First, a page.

Well, he’s right in just one respect.
He’s right in that cycle facilities are crap. You only have to browse through the Bollocks Infra timeline to see that.
But he’s wrong on everything else.
You see, when this guy looks around him on the road, he notices that he’s everywhere. A lot of the people he sees are himself: male, wearing helmets and at least some lycra, riding bikes with skinny tyres and no mudguards, bum up and head down, some of them chasing Strava times on their way to the office. This guy gets away with saying “man up” to ride on the road simply because that really is the true nature of it.
Then this guy sees pictures of what goes on in the Netherlands. And the thing he notices first of all – the most startling aspect of these images – is that he’s not in them. He’s nowhere to be seen. No, wait. Here he is, on a ride in the country, on a nice quiet rural roa… hang on a minute, that’s not a road. That’s a cycle track.
And then he looks through the images again, and this time – realising that even Where’s Wally probably doesn’t wear a red-and-white jumper all the time – he starts to recognise himself. There he is, wearing his work clothes to ride to the office. And there he is again, in some jeans to go to the shops.
Then, gradually, he recognises the people around him. There’s his wife, who simply doesn’t want to ride on the road because it’s full of fast cars and big lorries. There’s his elder daughter, who he doesn’t allow to ride on the road because he knows she doesn’t have the skills yet – she’s not yet a Cyclist – and he doesn’t want her to get hurt. And then his youngest, who’s simply too young to be on the road. And there they are all together. And there are his neighbours. But also his parents and – good grief! – his grandparents are out there doing it, staying healthy, staying mobile, not having to worry about whether their ability to safely drive a car is ebbing away with the years.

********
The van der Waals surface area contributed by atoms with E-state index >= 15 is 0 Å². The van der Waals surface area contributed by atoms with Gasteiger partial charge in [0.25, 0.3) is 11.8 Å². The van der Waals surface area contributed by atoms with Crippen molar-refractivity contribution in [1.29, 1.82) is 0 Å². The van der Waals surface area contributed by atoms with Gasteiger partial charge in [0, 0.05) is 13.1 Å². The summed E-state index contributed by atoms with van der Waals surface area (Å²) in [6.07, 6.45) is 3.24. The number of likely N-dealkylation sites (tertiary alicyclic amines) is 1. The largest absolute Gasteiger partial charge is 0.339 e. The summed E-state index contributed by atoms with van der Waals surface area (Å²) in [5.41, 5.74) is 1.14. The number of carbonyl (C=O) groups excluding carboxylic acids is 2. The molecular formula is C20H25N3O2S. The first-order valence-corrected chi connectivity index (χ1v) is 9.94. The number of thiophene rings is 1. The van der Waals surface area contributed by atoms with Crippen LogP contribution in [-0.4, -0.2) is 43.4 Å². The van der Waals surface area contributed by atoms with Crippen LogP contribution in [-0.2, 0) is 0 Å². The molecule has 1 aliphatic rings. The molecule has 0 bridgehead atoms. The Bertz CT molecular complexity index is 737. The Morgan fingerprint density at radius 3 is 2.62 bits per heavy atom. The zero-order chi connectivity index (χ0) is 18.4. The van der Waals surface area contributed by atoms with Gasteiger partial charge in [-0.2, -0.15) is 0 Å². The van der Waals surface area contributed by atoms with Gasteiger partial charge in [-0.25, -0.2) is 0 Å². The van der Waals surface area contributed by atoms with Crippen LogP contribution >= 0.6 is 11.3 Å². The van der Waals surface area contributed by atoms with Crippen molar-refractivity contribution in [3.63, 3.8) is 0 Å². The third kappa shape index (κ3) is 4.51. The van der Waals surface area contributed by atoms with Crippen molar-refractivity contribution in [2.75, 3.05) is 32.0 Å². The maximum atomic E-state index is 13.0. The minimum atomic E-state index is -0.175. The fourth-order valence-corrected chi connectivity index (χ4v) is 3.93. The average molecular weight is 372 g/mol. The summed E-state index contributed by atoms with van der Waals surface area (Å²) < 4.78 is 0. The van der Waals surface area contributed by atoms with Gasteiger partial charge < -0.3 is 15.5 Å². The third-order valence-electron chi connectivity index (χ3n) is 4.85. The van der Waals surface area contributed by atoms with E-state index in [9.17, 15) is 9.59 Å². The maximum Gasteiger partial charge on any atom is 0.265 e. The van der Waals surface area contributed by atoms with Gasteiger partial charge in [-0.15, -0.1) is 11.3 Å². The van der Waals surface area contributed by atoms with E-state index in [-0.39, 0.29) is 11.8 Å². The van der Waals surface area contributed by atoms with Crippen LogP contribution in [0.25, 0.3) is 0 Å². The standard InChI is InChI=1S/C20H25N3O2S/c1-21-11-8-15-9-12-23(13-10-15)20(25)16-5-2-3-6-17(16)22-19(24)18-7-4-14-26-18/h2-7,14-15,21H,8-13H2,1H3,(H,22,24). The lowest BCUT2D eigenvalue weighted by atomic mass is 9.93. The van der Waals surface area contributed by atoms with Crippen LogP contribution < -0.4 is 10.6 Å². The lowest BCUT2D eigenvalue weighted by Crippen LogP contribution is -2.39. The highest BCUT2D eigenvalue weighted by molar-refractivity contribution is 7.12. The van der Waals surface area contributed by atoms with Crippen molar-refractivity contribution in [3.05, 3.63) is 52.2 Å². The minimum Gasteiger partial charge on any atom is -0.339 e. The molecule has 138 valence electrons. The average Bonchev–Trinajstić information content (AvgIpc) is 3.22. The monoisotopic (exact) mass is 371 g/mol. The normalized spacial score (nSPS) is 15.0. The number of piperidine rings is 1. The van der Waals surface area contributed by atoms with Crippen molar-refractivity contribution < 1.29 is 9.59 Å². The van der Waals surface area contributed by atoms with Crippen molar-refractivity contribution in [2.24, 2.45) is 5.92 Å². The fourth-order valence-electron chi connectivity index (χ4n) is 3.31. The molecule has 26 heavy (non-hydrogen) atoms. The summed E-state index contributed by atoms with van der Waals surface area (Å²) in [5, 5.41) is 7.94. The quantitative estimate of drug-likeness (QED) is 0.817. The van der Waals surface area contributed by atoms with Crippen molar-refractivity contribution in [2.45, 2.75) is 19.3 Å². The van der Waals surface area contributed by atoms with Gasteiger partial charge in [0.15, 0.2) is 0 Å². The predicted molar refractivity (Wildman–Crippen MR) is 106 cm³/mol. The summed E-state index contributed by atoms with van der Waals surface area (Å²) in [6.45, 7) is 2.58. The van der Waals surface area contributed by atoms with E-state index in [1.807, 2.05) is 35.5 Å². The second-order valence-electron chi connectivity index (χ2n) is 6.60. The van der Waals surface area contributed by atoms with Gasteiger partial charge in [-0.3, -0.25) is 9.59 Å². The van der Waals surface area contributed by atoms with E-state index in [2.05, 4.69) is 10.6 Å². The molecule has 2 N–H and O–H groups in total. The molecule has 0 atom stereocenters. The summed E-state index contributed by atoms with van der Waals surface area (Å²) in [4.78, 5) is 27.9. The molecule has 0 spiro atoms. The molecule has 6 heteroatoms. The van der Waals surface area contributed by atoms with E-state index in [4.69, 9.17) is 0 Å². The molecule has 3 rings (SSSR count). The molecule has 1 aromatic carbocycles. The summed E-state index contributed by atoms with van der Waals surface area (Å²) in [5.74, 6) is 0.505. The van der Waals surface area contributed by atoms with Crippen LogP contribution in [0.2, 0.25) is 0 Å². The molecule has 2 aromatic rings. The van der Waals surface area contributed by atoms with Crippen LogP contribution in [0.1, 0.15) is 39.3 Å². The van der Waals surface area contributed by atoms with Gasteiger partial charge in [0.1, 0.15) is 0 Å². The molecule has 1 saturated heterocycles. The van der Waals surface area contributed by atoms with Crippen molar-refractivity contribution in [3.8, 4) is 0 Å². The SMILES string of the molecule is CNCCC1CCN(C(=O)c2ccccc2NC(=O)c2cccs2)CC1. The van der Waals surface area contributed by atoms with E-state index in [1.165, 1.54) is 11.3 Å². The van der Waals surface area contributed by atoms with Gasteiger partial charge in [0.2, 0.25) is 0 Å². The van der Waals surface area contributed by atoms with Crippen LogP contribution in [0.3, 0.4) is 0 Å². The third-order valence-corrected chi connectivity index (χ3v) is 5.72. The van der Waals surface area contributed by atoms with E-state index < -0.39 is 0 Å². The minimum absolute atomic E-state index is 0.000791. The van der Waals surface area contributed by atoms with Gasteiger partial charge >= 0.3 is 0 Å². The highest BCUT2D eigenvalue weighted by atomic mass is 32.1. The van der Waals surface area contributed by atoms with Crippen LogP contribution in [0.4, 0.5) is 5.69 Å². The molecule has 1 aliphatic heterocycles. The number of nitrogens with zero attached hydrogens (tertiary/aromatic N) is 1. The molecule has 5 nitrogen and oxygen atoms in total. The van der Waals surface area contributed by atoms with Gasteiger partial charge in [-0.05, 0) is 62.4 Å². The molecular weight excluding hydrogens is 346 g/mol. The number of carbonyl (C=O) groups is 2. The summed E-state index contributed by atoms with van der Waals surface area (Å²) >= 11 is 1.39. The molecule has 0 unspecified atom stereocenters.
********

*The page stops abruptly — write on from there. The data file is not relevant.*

Everybody’s out there, just using bikes.
And on Wednesday 4th February 2015, a door opened up to this different world.
For the first time in the UK, the decision was made to commence work on a piece of dedicated infrastructure that was unashamedly dedicated to mass cycling in both design and scale. Not a total dog’s dinner. Not a broken design resulting from a desire to be creative. Not a piece of Dutch design totally misinterpreted and abused. Not even something done properly but surrounded by stuff that isn’t, but a plan that offers genuine segregation of cycling traffic from motor traffic, and which has the continuity that’s required for people to choose it over the road alongside.
It won’t be perfect. But it will be a sea change in British cycling infrastructure, and it will be the decisive moment in Britain’s attitude towards cycling as a mode of transport to be valued, modelled, planned for, built for, and – crucially – used. It will be our one opportunity for real change.
So, whoever that guy is, this guy is looking from afar at the internationally-visible stage of London, as are many others – not just in this country but around the globe.
We’re watching Britain finally man up, get a bit of confidence, and claim some road. Not just for Cyclists, not just for the People On Bikes, but – most importantly of all – for the people who aren’t yet on bikes.
Welcome to the future. This time, it’s for everyone.